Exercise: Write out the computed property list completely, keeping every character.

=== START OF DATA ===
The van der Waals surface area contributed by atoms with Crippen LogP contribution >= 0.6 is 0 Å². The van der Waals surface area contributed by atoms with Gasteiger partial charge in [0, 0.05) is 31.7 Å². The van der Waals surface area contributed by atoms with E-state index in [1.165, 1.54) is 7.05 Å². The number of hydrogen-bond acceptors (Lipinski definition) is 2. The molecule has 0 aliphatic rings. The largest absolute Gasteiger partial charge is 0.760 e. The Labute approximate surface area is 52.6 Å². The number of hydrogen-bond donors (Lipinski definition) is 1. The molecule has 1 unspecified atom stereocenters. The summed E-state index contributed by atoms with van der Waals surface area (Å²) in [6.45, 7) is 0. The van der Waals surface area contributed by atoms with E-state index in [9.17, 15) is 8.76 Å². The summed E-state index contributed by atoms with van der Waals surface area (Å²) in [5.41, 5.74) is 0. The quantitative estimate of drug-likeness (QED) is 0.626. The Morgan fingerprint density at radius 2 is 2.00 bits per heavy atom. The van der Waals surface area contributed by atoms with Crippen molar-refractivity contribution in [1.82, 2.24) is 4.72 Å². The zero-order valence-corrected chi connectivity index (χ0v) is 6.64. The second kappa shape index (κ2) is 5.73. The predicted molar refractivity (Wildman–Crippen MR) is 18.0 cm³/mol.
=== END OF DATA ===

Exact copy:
The van der Waals surface area contributed by atoms with Crippen LogP contribution >= 0.6 is 0 Å². The van der Waals surface area contributed by atoms with Gasteiger partial charge in [0, 0.05) is 31.7 Å². The van der Waals surface area contributed by atoms with E-state index in [1.165, 1.54) is 7.05 Å². The number of hydrogen-bond acceptors (Lipinski definition) is 2. The molecule has 0 aliphatic rings. The largest absolute Gasteiger partial charge is 0.760 e. The Labute approximate surface area is 52.6 Å². The number of hydrogen-bond donors (Lipinski definition) is 1. The molecule has 1 unspecified atom stereocenters. The summed E-state index contributed by atoms with van der Waals surface area (Å²) in [6.45, 7) is 0. The van der Waals surface area contributed by atoms with E-state index in [9.17, 15) is 8.76 Å². The summed E-state index contributed by atoms with van der Waals surface area (Å²) in [5.41, 5.74) is 0. The quantitative estimate of drug-likeness (QED) is 0.626. The Morgan fingerprint density at radius 2 is 2.00 bits per heavy atom. The van der Waals surface area contributed by atoms with Crippen molar-refractivity contribution in [1.82, 2.24) is 4.72 Å². The zero-order valence-corrected chi connectivity index (χ0v) is 6.64. The second kappa shape index (κ2) is 5.73. The predicted molar refractivity (Wildman–Crippen MR) is 18.0 cm³/mol.